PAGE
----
Arboretum Paths: From wild hogs to fairy houses

Published 7:00 am Wednesday, March 9, 2016

:  An Arboretum program will be held this Saturday on controlling feral pigs, a nuisance wildlife species that can carry diseases affecting humans, pets, and livestock. Photo submitted

: An Arboretum program will be held this Saturday on controlling feral pigs, a nuisance wildlife species that can carry diseases affecting humans, pets, and livestock.
Photo submitted

Our spring program calendar has been completed, and two flyers now sit side-by-side in the Arboretum Visitor Center: a program on Controlling Wild Hogs and a Fairy House Workshop. These are perfect examples of the diverse programs we offer at our public garden designed to attract you – the public – to explore the Arboretum.
Perhaps you have found signs on your property that appear to be a bit more severe than armadillo damage. This could be wild hogs rooting for food. Feral pigs will leave ruts in the ground and also wallow in wet soil to cool off. They are not picky, eating just about anything, including plant material such as roots and bulbs, insect larvae, worms, and eggs of ground nesting birds.
Wild hogs were brought to the Americas in the 1500s by Spanish explorers to be used as livestock, and also by hunting enthusiasts. Unfortunately, they spread throughout the southeast and are a growing nuisance, reproducing rapidly and having few predators.
Growing up in East Tennessee, I was aware that wild hogs were a problem in the Great Smoky Mountains National Park. The legend was that a shipment of wild boar were imported in the 1940s from Germany to North Carolina and had escaped from a private hunting reserve. The wild boar bred with domesticated pigs and had developed into a serious threat in the national park. They not only threatened the habitat of the American black bear, but consumed animal and plant life throughout the park.
As hikers we were concerned that an encounter with a wild boar would mean a fast lesson in scaling a tree, since they were reputedly extremely ill-tempered. What was doubly horrifying to me was that they ate roots and tubers. It was sad to come across evidence of their rooting in patches of wild orchids.
Over the past decade, wild hogs are more frequently found in urban areas. They can carry diseases transmittable to humans, pets and livestock. For more information, search this topic on the Mississippi State University Extension Service website at or at Learn about controlling wild hogs in a program to be held at the Arboretum on Saturday, March 19 at 1 o’clock, with Pearl River County Extension Agent Dr. Eddie Smith. The cost is $5 for nonmembers.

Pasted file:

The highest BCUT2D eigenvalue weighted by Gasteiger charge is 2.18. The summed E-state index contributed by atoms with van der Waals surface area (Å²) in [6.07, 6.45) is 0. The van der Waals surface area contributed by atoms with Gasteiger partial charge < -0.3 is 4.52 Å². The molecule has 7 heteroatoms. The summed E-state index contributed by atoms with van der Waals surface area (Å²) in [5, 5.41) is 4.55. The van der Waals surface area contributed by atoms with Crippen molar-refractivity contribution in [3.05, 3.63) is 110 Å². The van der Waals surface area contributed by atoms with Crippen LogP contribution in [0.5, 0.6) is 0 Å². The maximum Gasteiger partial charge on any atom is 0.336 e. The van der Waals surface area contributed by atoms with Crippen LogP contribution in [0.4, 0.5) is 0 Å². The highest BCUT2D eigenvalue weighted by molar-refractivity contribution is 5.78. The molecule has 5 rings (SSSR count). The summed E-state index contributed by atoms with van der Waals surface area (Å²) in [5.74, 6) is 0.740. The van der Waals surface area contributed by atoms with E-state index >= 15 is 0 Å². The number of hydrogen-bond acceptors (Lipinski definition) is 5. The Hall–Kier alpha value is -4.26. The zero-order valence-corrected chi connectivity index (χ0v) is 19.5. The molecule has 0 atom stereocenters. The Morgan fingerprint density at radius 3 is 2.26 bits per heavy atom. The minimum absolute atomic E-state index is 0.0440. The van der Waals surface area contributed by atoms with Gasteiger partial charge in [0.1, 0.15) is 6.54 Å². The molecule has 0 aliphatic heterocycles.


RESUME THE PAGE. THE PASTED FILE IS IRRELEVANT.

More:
On the same Saturday, a fairy house workshop will be held, led by MSU Extension Professor Dr. James DelPrince. Originally intended to be a children’s workshop, so many grown-ups were captivated by the topic that we quickly opened it to all ages. Although the program has now filled and has a waiting list, future workshops are planned.
The idea for the fairy house workshop was sparked during a trip last year to visit my sister in Nashville. We stopped in at a florist shop, and in the workroom we passed a fairy house structure that had just returned from a floral competition. The intricacy of the construction was mesmerizing – lush with moss and lichens, windows and turrets, and long twine and twig ladders leading up to them.
A search on the Internet revealed that fairy houses are a very popular subject. Many books are available on how to construct them, as well as on crafting fairy furniture. Doors are constructed at the bases of trees, or dwellings left in the forest for fairies to discover. As they say, you are only limited by your imagination.
Teachers and homeschool groups, consider attending our Wildlife Day on Thursday, March 31 from 9:00 a.m. to noon. This year, exhibitors will include the New Orleans Audubon Nature Institute Wetlands Express, Hattiesburg Zoo, the Mississippi Museum of Natural Science, the Audubon Society, a monarch butterfly exhibit, and much more! Admission $2 per child, free to teachers and chaperones. Groups of 10 or more, please call 601-799-2311 to schedule your arrival time.
The Crosby Arboretum Foundation Art Show will take place on April 2 and 3. Prizes will be given in four categories, including painting and photography; three-dimensional art, and heritage crafts. Grades 7 -12 are encouraged to participate in the youth division. For more information, see the entry form
The Arboretum is open Wednesday through Sunday from 9 a.m. to 5 p.m. and located in Picayune, off I-59 Exit 4, at 370 Ridge Road (south of Walmart and adjacent to I-59).

By Patricia R. Drackett, Director, and Assistant Extension Professor of Landscape Architecture
The Crosby Arboretum, Mississippi State University Extension Service

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